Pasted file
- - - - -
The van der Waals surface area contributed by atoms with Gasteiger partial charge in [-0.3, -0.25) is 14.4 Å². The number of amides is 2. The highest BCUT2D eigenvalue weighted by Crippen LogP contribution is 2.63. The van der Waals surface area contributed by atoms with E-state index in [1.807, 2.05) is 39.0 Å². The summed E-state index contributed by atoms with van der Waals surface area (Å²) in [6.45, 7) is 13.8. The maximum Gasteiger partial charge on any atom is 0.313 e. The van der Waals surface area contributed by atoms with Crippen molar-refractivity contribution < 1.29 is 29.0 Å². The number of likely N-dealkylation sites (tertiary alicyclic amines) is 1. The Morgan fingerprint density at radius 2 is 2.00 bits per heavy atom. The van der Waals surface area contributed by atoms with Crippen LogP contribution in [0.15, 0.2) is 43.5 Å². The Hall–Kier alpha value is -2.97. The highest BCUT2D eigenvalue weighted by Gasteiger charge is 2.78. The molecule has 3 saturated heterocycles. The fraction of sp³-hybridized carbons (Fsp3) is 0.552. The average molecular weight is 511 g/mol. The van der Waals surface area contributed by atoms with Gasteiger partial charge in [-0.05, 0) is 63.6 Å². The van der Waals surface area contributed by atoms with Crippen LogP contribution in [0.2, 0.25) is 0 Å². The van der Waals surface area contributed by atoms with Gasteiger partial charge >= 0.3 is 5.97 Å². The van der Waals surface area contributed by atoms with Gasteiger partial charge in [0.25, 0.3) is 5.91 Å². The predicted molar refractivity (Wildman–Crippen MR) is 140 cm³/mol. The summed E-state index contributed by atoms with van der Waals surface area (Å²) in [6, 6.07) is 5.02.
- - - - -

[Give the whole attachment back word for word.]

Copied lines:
The van der Waals surface area contributed by atoms with Gasteiger partial charge in [-0.3, -0.25) is 14.4 Å². The number of amides is 2. The highest BCUT2D eigenvalue weighted by Crippen LogP contribution is 2.63. The van der Waals surface area contributed by atoms with E-state index in [1.807, 2.05) is 39.0 Å². The summed E-state index contributed by atoms with van der Waals surface area (Å²) in [6.45, 7) is 13.8. The maximum Gasteiger partial charge on any atom is 0.313 e. The van der Waals surface area contributed by atoms with Crippen molar-refractivity contribution < 1.29 is 29.0 Å². The number of likely N-dealkylation sites (tertiary alicyclic amines) is 1. The Morgan fingerprint density at radius 2 is 2.00 bits per heavy atom. The van der Waals surface area contributed by atoms with Crippen LogP contribution in [0.15, 0.2) is 43.5 Å². The Hall–Kier alpha value is -2.97. The highest BCUT2D eigenvalue weighted by Gasteiger charge is 2.78. The molecule has 3 saturated heterocycles. The fraction of sp³-hybridized carbons (Fsp3) is 0.552. The average molecular weight is 511 g/mol. The van der Waals surface area contributed by atoms with Gasteiger partial charge in [-0.05, 0) is 63.6 Å². The van der Waals surface area contributed by atoms with Crippen LogP contribution in [0.2, 0.25) is 0 Å². The van der Waals surface area contributed by atoms with Gasteiger partial charge >= 0.3 is 5.97 Å². The van der Waals surface area contributed by atoms with Gasteiger partial charge in [0.25, 0.3) is 5.91 Å². The predicted molar refractivity (Wildman–Crippen MR) is 140 cm³/mol. The summed E-state index contributed by atoms with van der Waals surface area (Å²) in [6, 6.07) is 5.02.